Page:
Celebratory love is, as the name implies, when we witness someone else’s happiness or good fortune and CELEBRATE it with them.

How do we do this?

When we see someone with a spring in their step and a smile on their face, we can take a moment to celebrate their apparent happiness and beam them a silent, virtual high five!

Barbara silently says to herself, "May your happiness and good fortune continue!"

Also when a loved one shares a story about their success with you, CELEBRATE IT!!!

While much counseling focuses on helping couples and families deal with the challenges in their relationships, Fredrickson’s research suggests that it’s actually WAY more important to get REALLY good at celebrating the POSITIVE stuff!

So today’s...

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More than a peck (DW#344)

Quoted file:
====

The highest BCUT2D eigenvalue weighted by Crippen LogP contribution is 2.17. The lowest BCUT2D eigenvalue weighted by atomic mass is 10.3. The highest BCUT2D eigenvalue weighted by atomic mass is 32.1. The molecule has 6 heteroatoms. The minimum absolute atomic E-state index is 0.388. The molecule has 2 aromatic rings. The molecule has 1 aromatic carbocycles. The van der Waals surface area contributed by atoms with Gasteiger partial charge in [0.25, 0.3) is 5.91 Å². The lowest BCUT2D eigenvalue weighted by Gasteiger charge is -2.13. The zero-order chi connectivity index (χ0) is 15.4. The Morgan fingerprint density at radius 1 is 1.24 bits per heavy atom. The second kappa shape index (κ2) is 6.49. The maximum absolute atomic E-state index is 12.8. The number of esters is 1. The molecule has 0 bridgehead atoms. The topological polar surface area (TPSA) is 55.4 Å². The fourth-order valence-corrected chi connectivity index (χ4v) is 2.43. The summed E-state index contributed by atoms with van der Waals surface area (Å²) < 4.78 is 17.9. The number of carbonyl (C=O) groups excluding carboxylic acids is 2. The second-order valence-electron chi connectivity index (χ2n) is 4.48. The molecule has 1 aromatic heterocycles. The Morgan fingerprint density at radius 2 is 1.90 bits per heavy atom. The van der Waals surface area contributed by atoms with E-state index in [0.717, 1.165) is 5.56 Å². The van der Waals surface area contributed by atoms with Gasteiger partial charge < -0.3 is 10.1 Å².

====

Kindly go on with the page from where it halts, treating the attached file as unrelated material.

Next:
According to our friend Dr. Gottman, couples should kiss for at least 6 seconds at a time, every day, to maintain a healthy relationship.

Why six seconds? According to Dr. Gottman, this "kiss with potential" is "long enough to feel romantic," yet it doesn’t make the kids late for school :)

It turns out that kissing has many many health benefits as well: it releases oxytocin, the bonding hormone, which means that the more you kiss, the more you bond.

Kissing also releases dopamine, which stimulates the pleasure centers of your brain. The butterflies you get in your stomach when you kiss? They come from epinephrine and norepinephrine, which increase your heartbeat and send oxygenated blood to your brain. Some studies have even shown that kissing can cause a reduction in the hormone cortisol. Cortisol is a stress hormone, so kissing could help lower your blood pressure and prevent heart attacks.

So for part of the OTL challenge, kiss your spouse for 6 seconds twice a day for the...

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The eyes are the gateway to the heart (DW#343)